City, Town, & Municipality benchmarks

There are different quality of life benchmarks within the application for each category. These benchmarks relate to where people live, work, learn, eat and play. Many focus on creating opportunities for increasing, healthy eating and physical activity and decreasing tobacco usage. These things are vital to reducing the major causes of death and disability in our state.

Throughout the application there are several benchmarks that scale based on population size. 
  • One=Small – Less than 3,000
  • Two=Medium – 3,000- 14,999
  • Three=Large – More than 15,000

LIVE

Communities have a unique opportunity to offer services and set policies that allow citizens to LIVE in safe, clean, and comfortable places. This section is concerned with how communities have worked toward the goal of increasing the livability of their county. Specifically, topics covered will include walkability of public streets, green spaces, breastfeeding, community gardens, and cessation programs.

Does your city or municipality have a policy or ordinance that enables safe walking by requiring all new residential construction or multi-unit residential renovation projects to add new or repair existing sidewalks and street lights as part of the project?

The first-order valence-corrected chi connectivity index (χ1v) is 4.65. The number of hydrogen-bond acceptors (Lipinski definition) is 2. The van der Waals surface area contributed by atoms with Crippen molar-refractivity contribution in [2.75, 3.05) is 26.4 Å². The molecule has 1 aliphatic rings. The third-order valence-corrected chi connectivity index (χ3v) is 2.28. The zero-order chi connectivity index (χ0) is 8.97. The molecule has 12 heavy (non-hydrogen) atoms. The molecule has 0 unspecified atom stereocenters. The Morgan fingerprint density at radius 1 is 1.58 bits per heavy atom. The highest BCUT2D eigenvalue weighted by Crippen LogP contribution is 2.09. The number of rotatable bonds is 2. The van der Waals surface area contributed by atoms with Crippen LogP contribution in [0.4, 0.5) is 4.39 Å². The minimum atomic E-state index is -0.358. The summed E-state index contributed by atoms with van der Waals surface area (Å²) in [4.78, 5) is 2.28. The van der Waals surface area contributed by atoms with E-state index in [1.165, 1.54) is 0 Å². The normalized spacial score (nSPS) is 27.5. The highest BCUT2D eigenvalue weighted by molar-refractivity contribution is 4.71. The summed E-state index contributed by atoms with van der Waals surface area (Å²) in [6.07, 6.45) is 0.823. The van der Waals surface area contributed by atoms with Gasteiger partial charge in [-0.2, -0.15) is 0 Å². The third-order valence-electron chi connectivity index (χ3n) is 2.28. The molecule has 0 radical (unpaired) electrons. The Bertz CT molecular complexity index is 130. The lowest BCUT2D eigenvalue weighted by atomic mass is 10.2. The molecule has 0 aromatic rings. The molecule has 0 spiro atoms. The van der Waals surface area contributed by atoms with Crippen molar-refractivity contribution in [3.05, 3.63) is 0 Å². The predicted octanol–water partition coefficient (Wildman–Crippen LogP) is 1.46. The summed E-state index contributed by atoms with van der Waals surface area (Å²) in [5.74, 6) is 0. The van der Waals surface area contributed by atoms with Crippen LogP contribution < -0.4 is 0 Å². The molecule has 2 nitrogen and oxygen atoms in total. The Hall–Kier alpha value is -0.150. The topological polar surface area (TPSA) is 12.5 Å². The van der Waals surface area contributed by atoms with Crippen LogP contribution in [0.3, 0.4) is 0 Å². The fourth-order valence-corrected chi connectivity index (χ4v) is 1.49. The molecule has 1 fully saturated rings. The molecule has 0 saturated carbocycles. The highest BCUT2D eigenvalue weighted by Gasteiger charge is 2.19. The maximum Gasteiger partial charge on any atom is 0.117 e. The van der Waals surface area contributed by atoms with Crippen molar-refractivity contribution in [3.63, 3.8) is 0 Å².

Does your city have an ordinance that enables residents to connect to nature by requiring all new residential construction or multi-unit residential renovation projects to include green space for recreation/relaxation in the project?

Does your city have an ordinance or sidewalk maintenance plan that defines a priority list of sidewalks to be repaired and provides an action plan to ensure regular upkeep and repair for all sidewalks in the city?

In the last three years:

  • Has a walkability assessment or audit taken place in your city?
  • If yes, has an action plan based on the results of the walkability assessment or audit been created?

Is there at least one healthcare office or facility within city limits that has a written breastfeeding/pumping policy to encourage and enable breastfeeding and pumping that goes beyond the Fair Labor Standards Act (FLSA) guidelines?

Is there at least one healthcare office or facility within city limits that connects those who have just given birth to breastfeeding/pumping support groups (signage, patient navigation, referrals, etc.?)

Does your city have at least one community garden that any resident can use within city limits?

Does your city have at least one health care provider within city limits that refers tobacco users to cessation programs?

Does your community have any of these programs? Check all that apply:

  • At least one local youth-led group that promotes tobacco prevention and cessation, including e-cigarettes or vaping.

  • At least one local workgroup, organization, or coalition that promotes tobacco prevention and cessation, including e-cigarettes or vaping, for people under the age of 18.

  • At least one local workgroup, organization, or coalition that promotes tobacco prevention and cessation, including e-cigarettes or vaping, for adults.

  • At least one local workgroup, organization, or coalition that promotes tobacco prevention and cessation, including e-cigarettes or vaping, for racial or ethnic minorities (can be an organization listed above or a different organization).